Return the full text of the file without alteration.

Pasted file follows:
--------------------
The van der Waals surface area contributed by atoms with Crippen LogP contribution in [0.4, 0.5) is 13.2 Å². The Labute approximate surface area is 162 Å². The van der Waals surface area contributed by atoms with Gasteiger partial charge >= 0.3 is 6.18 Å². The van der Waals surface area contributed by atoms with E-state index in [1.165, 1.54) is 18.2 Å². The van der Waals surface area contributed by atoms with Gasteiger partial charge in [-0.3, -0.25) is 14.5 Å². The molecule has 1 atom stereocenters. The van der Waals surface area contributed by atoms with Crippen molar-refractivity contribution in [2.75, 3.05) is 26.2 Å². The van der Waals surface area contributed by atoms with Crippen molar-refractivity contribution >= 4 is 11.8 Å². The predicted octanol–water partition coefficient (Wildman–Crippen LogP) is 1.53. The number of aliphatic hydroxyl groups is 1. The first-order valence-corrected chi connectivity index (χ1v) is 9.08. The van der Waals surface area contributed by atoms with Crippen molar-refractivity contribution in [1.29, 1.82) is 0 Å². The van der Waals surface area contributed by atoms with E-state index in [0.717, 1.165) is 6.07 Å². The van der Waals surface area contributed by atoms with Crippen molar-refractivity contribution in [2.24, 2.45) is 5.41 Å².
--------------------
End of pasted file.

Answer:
The van der Waals surface area contributed by atoms with Crippen LogP contribution in [0.4, 0.5) is 13.2 Å². The Labute approximate surface area is 162 Å². The van der Waals surface area contributed by atoms with Gasteiger partial charge >= 0.3 is 6.18 Å². The van der Waals surface area contributed by atoms with E-state index in [1.165, 1.54) is 18.2 Å². The van der Waals surface area contributed by atoms with Gasteiger partial charge in [-0.3, -0.25) is 14.5 Å². The molecule has 1 atom stereocenters. The van der Waals surface area contributed by atoms with Crippen molar-refractivity contribution in [2.75, 3.05) is 26.2 Å². The van der Waals surface area contributed by atoms with Crippen molar-refractivity contribution >= 4 is 11.8 Å². The predicted octanol–water partition coefficient (Wildman–Crippen LogP) is 1.53. The number of aliphatic hydroxyl groups is 1. The first-order valence-corrected chi connectivity index (χ1v) is 9.08. The van der Waals surface area contributed by atoms with Crippen molar-refractivity contribution in [1.29, 1.82) is 0 Å². The van der Waals surface area contributed by atoms with E-state index in [0.717, 1.165) is 6.07 Å². The van der Waals surface area contributed by atoms with Crippen molar-refractivity contribution in [2.24, 2.45) is 5.41 Å².